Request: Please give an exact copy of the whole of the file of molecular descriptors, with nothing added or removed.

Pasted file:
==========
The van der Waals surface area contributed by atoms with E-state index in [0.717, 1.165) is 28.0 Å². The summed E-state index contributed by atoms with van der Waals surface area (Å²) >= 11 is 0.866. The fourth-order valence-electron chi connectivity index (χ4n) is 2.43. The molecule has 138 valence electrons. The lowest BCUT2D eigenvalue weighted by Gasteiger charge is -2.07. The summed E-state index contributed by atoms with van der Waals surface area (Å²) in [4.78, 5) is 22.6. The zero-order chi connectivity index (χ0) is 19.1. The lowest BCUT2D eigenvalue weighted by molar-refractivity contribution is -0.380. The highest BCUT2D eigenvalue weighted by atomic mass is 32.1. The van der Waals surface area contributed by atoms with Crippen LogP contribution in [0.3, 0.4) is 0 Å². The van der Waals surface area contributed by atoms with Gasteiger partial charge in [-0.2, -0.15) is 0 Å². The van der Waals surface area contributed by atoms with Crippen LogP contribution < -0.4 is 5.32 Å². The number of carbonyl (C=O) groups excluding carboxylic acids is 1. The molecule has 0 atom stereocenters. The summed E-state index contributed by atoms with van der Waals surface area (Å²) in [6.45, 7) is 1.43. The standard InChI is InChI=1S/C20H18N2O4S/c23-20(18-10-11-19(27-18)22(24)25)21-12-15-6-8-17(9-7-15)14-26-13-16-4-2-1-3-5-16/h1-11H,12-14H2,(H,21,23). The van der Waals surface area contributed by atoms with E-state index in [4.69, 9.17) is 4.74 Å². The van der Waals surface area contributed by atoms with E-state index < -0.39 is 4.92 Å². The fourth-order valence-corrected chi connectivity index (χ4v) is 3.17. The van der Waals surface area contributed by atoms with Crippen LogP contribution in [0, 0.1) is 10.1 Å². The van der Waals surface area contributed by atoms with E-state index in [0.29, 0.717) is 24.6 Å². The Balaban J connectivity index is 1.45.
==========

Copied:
The van der Waals surface area contributed by atoms with E-state index in [0.717, 1.165) is 28.0 Å². The summed E-state index contributed by atoms with van der Waals surface area (Å²) >= 11 is 0.866. The fourth-order valence-electron chi connectivity index (χ4n) is 2.43. The molecule has 138 valence electrons. The lowest BCUT2D eigenvalue weighted by Gasteiger charge is -2.07. The summed E-state index contributed by atoms with van der Waals surface area (Å²) in [4.78, 5) is 22.6. The zero-order chi connectivity index (χ0) is 19.1. The lowest BCUT2D eigenvalue weighted by molar-refractivity contribution is -0.380. The highest BCUT2D eigenvalue weighted by atomic mass is 32.1. The van der Waals surface area contributed by atoms with Crippen LogP contribution in [0.3, 0.4) is 0 Å². The van der Waals surface area contributed by atoms with Gasteiger partial charge in [-0.2, -0.15) is 0 Å². The van der Waals surface area contributed by atoms with Crippen LogP contribution < -0.4 is 5.32 Å². The number of carbonyl (C=O) groups excluding carboxylic acids is 1. The molecule has 0 atom stereocenters. The summed E-state index contributed by atoms with van der Waals surface area (Å²) in [6.45, 7) is 1.43. The standard InChI is InChI=1S/C20H18N2O4S/c23-20(18-10-11-19(27-18)22(24)25)21-12-15-6-8-17(9-7-15)14-26-13-16-4-2-1-3-5-16/h1-11H,12-14H2,(H,21,23). The van der Waals surface area contributed by atoms with E-state index in [4.69, 9.17) is 4.74 Å². The van der Waals surface area contributed by atoms with E-state index < -0.39 is 4.92 Å². The fourth-order valence-corrected chi connectivity index (χ4v) is 3.17. The van der Waals surface area contributed by atoms with Crippen LogP contribution in [0, 0.1) is 10.1 Å². The van der Waals surface area contributed by atoms with E-state index in [0.29, 0.717) is 24.6 Å². The Balaban J connectivity index is 1.45.